There ought to be nothing in these least surprising that in billions of years a single cell could evolve into a human being, because every time a human ovum is fertilized and grows into an adult, a single cell has grown into the most technologically sophisticated animal on earth in only nine months! And all by rules that come from the DNA encoded in the fertilized egg, and the pattern of chemical signals that accompany and drive local development and cell specialization.

Creationists demand to be shown life being created, even though evolution is about how life diversifies once it has been created. Molecules that reproduce have indeed been made but the reproduction is only local and does not constitute life. And one of the molecules of life, RNA, has been shown to evolve when allowed to reproduce in test tubes. Simple cells have been shown to evolve when grown for many generations in test tubes or on gels. And a virus, TMV, which is alive given the right conditions but can be isolated in a crystalline form has been broken up into its constituent molecules, killing it, but then it has been reconstituted from its constituents and returned to life. Scientists have resurrected the TM virus!

Religious dogmatists say evolutionary theory is not a proper scientific theory because it makes no predictions. Suddenly the creationists are telling the biologists and molecular chemists how science should be run! These hypocrites have not noticed that Darwin himself predicted, in 1862, that a Madagascar orchid that secretes nectar at the bottom of a foot long tube could only be pollinated by an insect with a foot long proboscis—some sort of moth. It was discovered in 1903.

Horgan only gets critical at the end of his review, suggesting that Dawkins falls short of perfection in asking:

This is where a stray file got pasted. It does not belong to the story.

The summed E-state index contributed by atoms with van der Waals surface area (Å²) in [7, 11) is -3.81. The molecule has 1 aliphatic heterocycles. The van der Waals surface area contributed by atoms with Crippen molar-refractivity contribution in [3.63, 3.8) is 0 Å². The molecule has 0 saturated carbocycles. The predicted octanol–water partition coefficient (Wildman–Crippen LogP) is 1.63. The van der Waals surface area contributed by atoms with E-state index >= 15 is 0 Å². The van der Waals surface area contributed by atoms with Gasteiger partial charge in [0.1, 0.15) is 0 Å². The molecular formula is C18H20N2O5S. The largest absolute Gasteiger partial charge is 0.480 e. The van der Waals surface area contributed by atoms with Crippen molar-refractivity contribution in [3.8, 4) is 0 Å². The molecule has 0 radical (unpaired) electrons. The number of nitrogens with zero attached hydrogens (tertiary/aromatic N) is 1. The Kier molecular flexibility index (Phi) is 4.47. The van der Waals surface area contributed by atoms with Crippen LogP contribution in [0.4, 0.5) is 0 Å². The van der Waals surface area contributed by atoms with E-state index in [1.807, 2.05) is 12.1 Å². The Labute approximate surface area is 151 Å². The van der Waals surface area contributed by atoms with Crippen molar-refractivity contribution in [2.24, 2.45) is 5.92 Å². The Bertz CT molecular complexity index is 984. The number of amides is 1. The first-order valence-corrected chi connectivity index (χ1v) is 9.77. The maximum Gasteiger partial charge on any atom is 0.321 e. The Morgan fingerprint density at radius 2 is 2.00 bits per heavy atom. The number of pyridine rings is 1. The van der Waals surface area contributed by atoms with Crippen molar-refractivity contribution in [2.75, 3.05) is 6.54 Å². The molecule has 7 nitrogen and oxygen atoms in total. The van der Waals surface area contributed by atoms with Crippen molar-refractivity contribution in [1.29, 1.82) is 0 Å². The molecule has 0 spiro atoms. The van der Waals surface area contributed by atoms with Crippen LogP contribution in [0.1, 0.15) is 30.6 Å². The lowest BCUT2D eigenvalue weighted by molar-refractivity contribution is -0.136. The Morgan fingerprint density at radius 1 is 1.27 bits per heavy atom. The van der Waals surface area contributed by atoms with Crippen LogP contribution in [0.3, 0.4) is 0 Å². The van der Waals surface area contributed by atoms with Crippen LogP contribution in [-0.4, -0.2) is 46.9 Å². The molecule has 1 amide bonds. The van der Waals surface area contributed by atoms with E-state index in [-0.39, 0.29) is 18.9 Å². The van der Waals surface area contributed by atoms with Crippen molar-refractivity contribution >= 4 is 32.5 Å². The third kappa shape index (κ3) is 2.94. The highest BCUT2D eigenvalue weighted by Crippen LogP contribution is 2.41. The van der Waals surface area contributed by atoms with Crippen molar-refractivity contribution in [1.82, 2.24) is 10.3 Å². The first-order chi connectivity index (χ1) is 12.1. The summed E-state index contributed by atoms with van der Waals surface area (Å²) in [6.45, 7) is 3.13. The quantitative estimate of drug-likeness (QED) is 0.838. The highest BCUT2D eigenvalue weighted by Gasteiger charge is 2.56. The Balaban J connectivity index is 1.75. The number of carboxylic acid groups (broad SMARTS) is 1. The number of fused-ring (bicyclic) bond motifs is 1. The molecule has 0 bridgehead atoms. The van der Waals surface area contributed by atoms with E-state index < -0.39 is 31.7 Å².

How is it that we find ourselves not merely existing but surrounded by such complexity, such elegance, such endless forms most beautiful and wonderful?

And answering:

It could not have been otherwise, given that we are capable of noticing our existence at all, and of asking questions about it.

It seems Horgan was dismayed by this because it suggests the “notorious concept” called the “anthropic principle”:

The principle states that that universe must be as we observe it to be, because, if it weren’t, we wouldn’t be here to observe it. If this sounds like a tautology, a circular and hence vacuous pseudo-explanation, that’s because it is. The anthropic principle is less a theory than an admission of defeat.

Here Horgan seems to falter, not Dawkins. First, it is hardly correct for a science writer to call the anthropic principle a theory, except in the vague but popular sense that the creationists use it in—a gash explanation. It is not gash, and it is not a tautology. The anthropic principle is more of an observation than a theory. We are here, and so the Universe’s age and physical constants are those that allow us to exist, and not all those others that would make our existence impossible, because the physical constants would be to big or small for the universe to exist itself, or to exist long enough for us to have evolved. We are not trying to prove that we do exist, but that unless the conditions had been as they are, we could not have done.

We do exist, and the universe is as it should be for us to exist. We would need no convincing there is a God if we miraculously existed in a universe which we could see was unsuitable for our existence! Moreover, just as observations can suggest explanations, so too can this one explain the fact that we are here to observe the universe. It is no different from observing that a fish is a certain shape, and so too are dophins, whales, seals and so on, the reason being that they all live in a rather dense medium called water. Would it be tautological for a dolphin, an intelligent mammal, to figure out that it existed because the planet is largely covered in water, without which it could not exist?

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Written by mikemagee

9 November, 2009 at 12:07 am